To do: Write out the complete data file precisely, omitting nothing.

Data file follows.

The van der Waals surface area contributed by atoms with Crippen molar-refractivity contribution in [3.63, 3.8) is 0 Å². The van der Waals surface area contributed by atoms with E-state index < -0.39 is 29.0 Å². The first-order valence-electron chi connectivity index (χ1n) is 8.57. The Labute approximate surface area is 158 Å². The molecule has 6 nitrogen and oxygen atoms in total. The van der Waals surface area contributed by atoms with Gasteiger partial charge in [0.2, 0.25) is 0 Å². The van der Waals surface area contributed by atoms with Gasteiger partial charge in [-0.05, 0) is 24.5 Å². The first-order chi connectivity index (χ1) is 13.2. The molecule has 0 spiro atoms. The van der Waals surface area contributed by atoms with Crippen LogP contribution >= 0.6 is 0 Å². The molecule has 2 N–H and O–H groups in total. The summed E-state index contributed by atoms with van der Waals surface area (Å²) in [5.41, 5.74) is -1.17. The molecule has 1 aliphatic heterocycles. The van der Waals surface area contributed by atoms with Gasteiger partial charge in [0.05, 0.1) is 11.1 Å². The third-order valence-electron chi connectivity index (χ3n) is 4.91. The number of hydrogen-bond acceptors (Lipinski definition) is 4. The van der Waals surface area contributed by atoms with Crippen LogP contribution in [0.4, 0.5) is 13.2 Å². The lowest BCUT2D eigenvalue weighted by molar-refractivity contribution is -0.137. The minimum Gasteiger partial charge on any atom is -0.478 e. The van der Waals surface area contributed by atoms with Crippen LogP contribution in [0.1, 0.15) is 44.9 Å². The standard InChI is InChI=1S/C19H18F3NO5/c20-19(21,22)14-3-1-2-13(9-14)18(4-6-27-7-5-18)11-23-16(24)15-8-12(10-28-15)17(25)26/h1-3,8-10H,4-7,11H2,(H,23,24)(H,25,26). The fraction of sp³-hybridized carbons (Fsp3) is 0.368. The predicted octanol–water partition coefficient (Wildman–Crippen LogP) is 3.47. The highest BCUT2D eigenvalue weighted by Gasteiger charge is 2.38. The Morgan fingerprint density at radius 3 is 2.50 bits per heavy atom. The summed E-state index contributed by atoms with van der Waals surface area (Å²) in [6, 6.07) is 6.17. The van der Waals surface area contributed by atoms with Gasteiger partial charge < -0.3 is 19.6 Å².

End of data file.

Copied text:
The van der Waals surface area contributed by atoms with Crippen molar-refractivity contribution in [3.63, 3.8) is 0 Å². The van der Waals surface area contributed by atoms with E-state index < -0.39 is 29.0 Å². The first-order valence-electron chi connectivity index (χ1n) is 8.57. The Labute approximate surface area is 158 Å². The molecule has 6 nitrogen and oxygen atoms in total. The van der Waals surface area contributed by atoms with Gasteiger partial charge in [0.2, 0.25) is 0 Å². The van der Waals surface area contributed by atoms with Gasteiger partial charge in [-0.05, 0) is 24.5 Å². The first-order chi connectivity index (χ1) is 13.2. The molecule has 0 spiro atoms. The van der Waals surface area contributed by atoms with Crippen LogP contribution >= 0.6 is 0 Å². The molecule has 2 N–H and O–H groups in total. The summed E-state index contributed by atoms with van der Waals surface area (Å²) in [5.41, 5.74) is -1.17. The molecule has 1 aliphatic heterocycles. The van der Waals surface area contributed by atoms with Gasteiger partial charge in [0.05, 0.1) is 11.1 Å². The third-order valence-electron chi connectivity index (χ3n) is 4.91. The number of hydrogen-bond acceptors (Lipinski definition) is 4. The van der Waals surface area contributed by atoms with Crippen LogP contribution in [0.4, 0.5) is 13.2 Å². The lowest BCUT2D eigenvalue weighted by molar-refractivity contribution is -0.137. The minimum Gasteiger partial charge on any atom is -0.478 e. The van der Waals surface area contributed by atoms with Crippen LogP contribution in [0.1, 0.15) is 44.9 Å². The standard InChI is InChI=1S/C19H18F3NO5/c20-19(21,22)14-3-1-2-13(9-14)18(4-6-27-7-5-18)11-23-16(24)15-8-12(10-28-15)17(25)26/h1-3,8-10H,4-7,11H2,(H,23,24)(H,25,26). The fraction of sp³-hybridized carbons (Fsp3) is 0.368. The predicted octanol–water partition coefficient (Wildman–Crippen LogP) is 3.47. The highest BCUT2D eigenvalue weighted by Gasteiger charge is 2.38. The Morgan fingerprint density at radius 3 is 2.50 bits per heavy atom. The summed E-state index contributed by atoms with van der Waals surface area (Å²) in [6, 6.07) is 6.17. The van der Waals surface area contributed by atoms with Gasteiger partial charge < -0.3 is 19.6 Å².